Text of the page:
The Joys of Nixos

My History with Linux

In 1999, I installed Fedora 5.2 on my parents' computer and started down the deep path of exploring technology in this fundamentally different alternative operating system.

I remember joining IRC:

Jevin: I remember typing in a password during the install, but what’s the username? Friendly Linux Person: Oh, your username is root.

Then I got started.

My progression of distros has looked something like this:

Fedora -> Slackware -> Gentoo -> Ubuntu -> (Back to MacOS) -> Arch -> NixOS

Each one had a different flavor to explore, as each had its own philosophy and approach.

Today, I want to talk about the joys I’m experiencing with NixOS.

NixOS - Starting Motivation

  • I love installing new packages to get the functionality I need.
  • I love tweaking my dot files to get them perfect.
  • I love trying out new tools and software to improve my workflow.

Why it Makes Me Happy

Keeping My Workflows Consistent Across Machines

At work, I use a MacBook, at home I use Linux laptops, and my homelab all have Linux installed.

Regardless of which machine I’m on, I have some baseline stuff that I need installed for me to be immediately productive:

  • Vim with my preferred plugins and setup
  • ZSH with Oh My Zsh and Powerlevel10k
  • Consistent username/password
  • Various command-line tools

Prior to Nix, I would build a mini-script that would just have a massive list of all the packages I needed:

sudo apt-get install vim ohmyzsh etc etc

Then I had a full GitHub repo with all my dot files that I would cherry-pick the dot files I needed.

Now, I have (though I need to clean up) a repo with all my dots and applications all put together in a flake.nix file that will detect if I’m on Mac, Linux, and if it’s a personal/work profile, then install the appropriate packages and the associated dot files.

Keeping My Tweaks Persistent

You know how you write these mini-aliases and scripts to do very random things? With Nix, I can do really helpful stuff like:

  home.shellAliases = {
    v = "${pkgs.neovide}/bin/neovide";
    pomodoro = "termdown 25m -s -b && ${pkgs.libnotify}/bin/notify-send 'Pomodoro complete. Take a break!'";
    s = "kitty +kitten ssh";
    colordropper = "grim -g \"$(slurp -p)\" -t ppm - | convert - -format '%[pixel:p{0,0}]' txt:-";

This will install the associated package and run the command all in a single line.

Abstracting Dot Files

If I was a Bash user and wanted to convert over to Zsh, I would have to convert my .bashrc to .zshrc. With the above example for home.shellAliases, Nix has done the work to detect which shell you have installed and build those aliases in the respective dot file, with the appropriate configuration. This makes it really easy to try out new tools.


Nix works entirely by putting packages in its own directory and using symlinks to update which package you’re using. Even further, whenever you apply a new system configuration change, say to your dotfiles, Nix using symlinks for basically your ENTIRE system. If you made a change that messed up your system, you can simply reboot and select the previous change, and you’re good to go!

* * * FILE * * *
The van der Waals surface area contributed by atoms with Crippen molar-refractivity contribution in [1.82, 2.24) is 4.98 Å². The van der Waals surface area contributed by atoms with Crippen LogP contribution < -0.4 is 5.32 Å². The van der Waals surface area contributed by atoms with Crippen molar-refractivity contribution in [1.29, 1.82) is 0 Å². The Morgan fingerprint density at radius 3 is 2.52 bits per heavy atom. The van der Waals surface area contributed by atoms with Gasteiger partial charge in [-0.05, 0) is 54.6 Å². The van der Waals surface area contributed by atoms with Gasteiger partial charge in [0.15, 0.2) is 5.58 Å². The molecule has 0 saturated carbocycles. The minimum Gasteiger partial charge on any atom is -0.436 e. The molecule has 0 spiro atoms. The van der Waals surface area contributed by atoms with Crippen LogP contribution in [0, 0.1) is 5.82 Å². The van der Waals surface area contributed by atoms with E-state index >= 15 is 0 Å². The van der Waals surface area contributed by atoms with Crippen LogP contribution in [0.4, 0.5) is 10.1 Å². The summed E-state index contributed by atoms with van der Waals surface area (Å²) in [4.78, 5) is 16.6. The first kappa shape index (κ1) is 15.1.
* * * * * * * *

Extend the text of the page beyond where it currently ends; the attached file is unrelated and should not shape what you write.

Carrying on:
Some Not So Great Things

It’s Not Opinionated

If you look at anyone’s NixOS definition, you will notice that they can all be structured very differently. While the flexibility is great, there are major benefits in locking down the developer user experience to make it far more consistent and structured. That way, when you need to do something, there is already a well-defined pattern established that everyone is using.

The Documentation is Lacking

It’s a common complaint on Reddit that the documentation isn’t great. While there is fair criticism there, when a system is so flexible, it’s really hard to teach everything about it to make people productive quickly. Yes, there are some boilerplate templates and some good tutorials, but I think that’s only going to take people so far.

Thankfully, ChatGPT is great to help debug and fix things.

The Debugging Messages Aren’t Great

If you make a mistake in your definition/config somewhere, the failure messages can be really cryptic. The only way I’ve been able to make this work would be to look at the change I made and try something different.

How You Can Try It Out

If this all sounds interesting, there are a number of different ways to try out Nix that I recommend.


Devenv is a tool that will allow you to make development environments per project. You get the flexibility to pull in essentially any language, packages, and scripts to build and work in your project in just a few lines of config. In addition, when sharing this project with someone else, they can type devenv shell and have it do the right thing to create a reproducible, consistent experience across developers.

Home Manager

Home Manager uses Nix to manage the home directory. You can use this with more Mac and ANY Linux distribution. It’s a great way to get the power of Nix without having to commit to the whole NixOS. It has access to all the same packages that NixOS does.


NixOS is the way to go if you want to fully immerse yourself in Nix. You can install it on your machine or in a VM. A word of caution, though, the learning curve is significant, so it may take a while to become proficient.


NixOS is making it a joy to use my machine again. My personal Nix config is public and regularly updated. You’re welcome to check it out and use whatever you want.